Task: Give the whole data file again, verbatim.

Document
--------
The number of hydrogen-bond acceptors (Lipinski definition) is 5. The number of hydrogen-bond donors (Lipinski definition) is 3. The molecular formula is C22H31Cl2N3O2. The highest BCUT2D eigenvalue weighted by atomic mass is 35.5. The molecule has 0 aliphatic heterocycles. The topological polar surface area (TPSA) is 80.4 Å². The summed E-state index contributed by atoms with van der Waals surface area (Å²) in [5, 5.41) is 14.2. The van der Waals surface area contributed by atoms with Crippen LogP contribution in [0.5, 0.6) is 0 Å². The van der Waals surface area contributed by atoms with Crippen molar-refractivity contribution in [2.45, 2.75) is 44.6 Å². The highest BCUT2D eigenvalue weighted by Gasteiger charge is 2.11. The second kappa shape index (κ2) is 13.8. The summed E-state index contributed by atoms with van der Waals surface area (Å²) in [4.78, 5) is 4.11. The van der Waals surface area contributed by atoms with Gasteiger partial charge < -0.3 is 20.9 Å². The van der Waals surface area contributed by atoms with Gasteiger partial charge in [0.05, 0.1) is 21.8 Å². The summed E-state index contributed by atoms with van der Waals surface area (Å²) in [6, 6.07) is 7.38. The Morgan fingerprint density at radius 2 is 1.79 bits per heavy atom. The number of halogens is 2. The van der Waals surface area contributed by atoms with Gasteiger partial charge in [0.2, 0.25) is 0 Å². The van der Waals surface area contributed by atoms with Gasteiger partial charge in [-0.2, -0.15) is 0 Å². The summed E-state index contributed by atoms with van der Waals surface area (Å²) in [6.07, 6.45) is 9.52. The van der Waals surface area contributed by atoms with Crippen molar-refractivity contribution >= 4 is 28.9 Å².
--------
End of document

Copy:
The number of hydrogen-bond acceptors (Lipinski definition) is 5. The number of hydrogen-bond donors (Lipinski definition) is 3. The molecular formula is C22H31Cl2N3O2. The highest BCUT2D eigenvalue weighted by atomic mass is 35.5. The molecule has 0 aliphatic heterocycles. The topological polar surface area (TPSA) is 80.4 Å². The summed E-state index contributed by atoms with van der Waals surface area (Å²) in [5, 5.41) is 14.2. The van der Waals surface area contributed by atoms with Crippen LogP contribution in [0.5, 0.6) is 0 Å². The van der Waals surface area contributed by atoms with Crippen molar-refractivity contribution in [2.45, 2.75) is 44.6 Å². The highest BCUT2D eigenvalue weighted by Gasteiger charge is 2.11. The second kappa shape index (κ2) is 13.8. The summed E-state index contributed by atoms with van der Waals surface area (Å²) in [4.78, 5) is 4.11. The van der Waals surface area contributed by atoms with Gasteiger partial charge < -0.3 is 20.9 Å². The van der Waals surface area contributed by atoms with Gasteiger partial charge in [0.05, 0.1) is 21.8 Å². The summed E-state index contributed by atoms with van der Waals surface area (Å²) in [6, 6.07) is 7.38. The Morgan fingerprint density at radius 2 is 1.79 bits per heavy atom. The number of halogens is 2. The van der Waals surface area contributed by atoms with Gasteiger partial charge in [0.2, 0.25) is 0 Å². The van der Waals surface area contributed by atoms with Gasteiger partial charge in [-0.2, -0.15) is 0 Å². The summed E-state index contributed by atoms with van der Waals surface area (Å²) in [6.07, 6.45) is 9.52. The van der Waals surface area contributed by atoms with Crippen molar-refractivity contribution >= 4 is 28.9 Å².